Litany of the Heroes

Would that young Amenophis Fourth returned
Prince Hamlet and the Poet Keats in one,
He mocked at fraud, even his own crown,
He loved all classic beauty in the town,
He rode abroad to build his lotus tomb,
Praising one god, and that one god, the sun.
The idol-worshippers chipped out his name
From wall and obelisk, to end his fame.

Still let that brave, flower-loving King of Time
Be throned in your deep hearts, to raise for you
The hopes the prince and his mother Thi, well knew,
Filling these barren days with Mystery,
With Life, and Death, and Immortality,
The devouring ages, the triumphant Sun.
God keep us brooding on eternal things,
God make us wizard-kings.

Then let us raise that Egypt-nurtured youth,
Son of a Hebrew, with the dauntless scorn
And hate for bleating gods Egyptian-born,
Showing with signs to stubborn Mizraim
" God is one God, the God of Abraham, "
He who in the beginning made the Sun.
God send us Moses from his hidden grave,
God help us to be brave.

Would we were scholars of Confucius' time
Watching the feudal China crumbling down,
Frightening our master, shaking many a crown,
Until he makes more firm the father sages,
Restoring custom from the earliest ages
With prudent sayings, golden as the sun.
Lord, show us safe, august, established ways,
Fill us with yesterdays.

Would that by Hindu magic we became
Dark monks of jewelled India long ago,
Sitting at Prince Siddartha's feet to know
The foolishness of gold and love and station,
The gospel of the Great Renunciation,
The ragged cloak, the staff, the rain and sun,
The beggar's life, with far Nirvana gleaming:
Lord, make us Buddhas, dreaming.

Would that the joy of living came to-day,
Even as sculptured on Athena's shrine
In sunny conclave of serene design,
Maidens and men, procession flute and feast,
By Phidias, the ivory-hearted priest
Of beauty absolute, whose eyes the sun
Showed goodlier forms than our desires can guess
And more of happiness.

Would I might waken in you Alexander,
Murdering the nations wickedly,
Flooding his time with blood remorselessly,
Sowing new Empires, where the Athenian light,
Knowledge and music, slay the Asian night,
And men behold Apollo in the sun.
God make us splendid, though by grievous wrong.
God make us fierce and strong.

Would I might rouse the Caesar in you all
(That which men hail as king, and bow them down,
Till you are crowned, or you refuse the crown
Would I might wake the valor and the pride
The eagle soul with which he soared and died
Entering grandly then the fearful grave
God help us build the world, like master-man,
God help us to be brave.

Behold the Pharisees, proud, rich, and damned,
Boasting themselves in lost Jerusalem,
Gathered a weeping woman to condemn,
Then watching curiously, without a sound
The God of Mercy, writing on the ground.
How looked his sunburned face beneath the sun
Flushed with his Father's mighty angel-wine?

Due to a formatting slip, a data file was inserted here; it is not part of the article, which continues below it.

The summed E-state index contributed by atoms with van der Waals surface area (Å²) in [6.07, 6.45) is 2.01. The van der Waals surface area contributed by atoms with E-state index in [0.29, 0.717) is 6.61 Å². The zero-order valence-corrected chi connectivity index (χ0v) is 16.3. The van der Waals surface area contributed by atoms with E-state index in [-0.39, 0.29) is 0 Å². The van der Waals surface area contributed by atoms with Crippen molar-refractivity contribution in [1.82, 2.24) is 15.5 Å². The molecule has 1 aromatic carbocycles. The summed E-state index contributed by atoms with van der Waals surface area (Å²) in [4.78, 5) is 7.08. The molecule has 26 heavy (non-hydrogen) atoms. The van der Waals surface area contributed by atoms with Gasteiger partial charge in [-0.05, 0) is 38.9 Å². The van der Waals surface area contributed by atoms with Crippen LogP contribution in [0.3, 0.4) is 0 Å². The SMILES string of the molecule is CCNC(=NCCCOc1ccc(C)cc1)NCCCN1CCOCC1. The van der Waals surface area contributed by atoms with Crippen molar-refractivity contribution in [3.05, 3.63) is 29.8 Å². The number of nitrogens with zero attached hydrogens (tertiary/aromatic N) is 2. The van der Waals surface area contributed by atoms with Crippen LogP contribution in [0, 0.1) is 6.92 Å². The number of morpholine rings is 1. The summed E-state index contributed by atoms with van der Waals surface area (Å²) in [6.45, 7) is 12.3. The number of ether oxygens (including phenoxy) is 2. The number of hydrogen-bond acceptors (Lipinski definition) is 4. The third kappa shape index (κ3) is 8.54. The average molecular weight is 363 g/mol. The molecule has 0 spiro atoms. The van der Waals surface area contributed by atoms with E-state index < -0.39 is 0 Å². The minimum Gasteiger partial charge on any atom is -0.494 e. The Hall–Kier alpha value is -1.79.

God make us all divine.

Would I might free St. Paul, singing in chains
In your deep hearts. New heavenly love shall fight
And slay the subtle gods of Greek delight
And dreadful Roman gods, and light the world
With words of flame, till those false powers are hurled
Burning to ashes in the avenging grave.
" St. Paul " our battle-cry, and faith our shield,
God help us to be brave.

Yea, give the world no peace, till all men kneel,
Seeking with tears the grace of Christ our God.
Make us like Augustine beneath Thy rod.
Give us no other joy but Thy repentance,
Thunder our just, hereditary sentence
Till shame and fear of Hell blot out the sun.
Christ help us hold Thy blood-redemption dear.
Christ, give us holy fear.

Nay, let us have the marble peace of Rome,
Recorded in the Code Justinian,
Till Pagan Justice shelters man from man.
Fanatics snarl like mongrel dogs; the code
Will build each custom like a Roman Road,
Direct as daylight, clear-eyed as the sun.
God grant all crazy world-disturbers cease.
God give us honest peace.

Would that on horses swifter than desire
We rode behind Mohammed 'round the zones
With swords unceasing, sowing fields of bones,
Till New America, ancient Mizraim,
Cry: " Allah is the God of Abraham. "
God make our host relentless as the sun,
Each soul your spear, your banner and your slave,
God help us to be brave.

Would I might wake St. Francis in you all,
Brother of birds and trees, God's Troubadour,
Blinded with weeping for the sad and poor;
Our wealth undone, all strict Franciscan men,
Come, let us chant the canticle again
Of mother earth and the enduring sun.
God make each soul the lonely leper's slave;
God make us saints, and brave.

Would we were lean and grim, and shaken with hate
Like Dante, fugitive, o'er-wrought with cares,
And climbing bitterly the stranger's stairs,
Yet Love, Love, Love, divining: finding still
Beyond dark Hell the penitential hill,
And blessed Beatrice beyond the grave.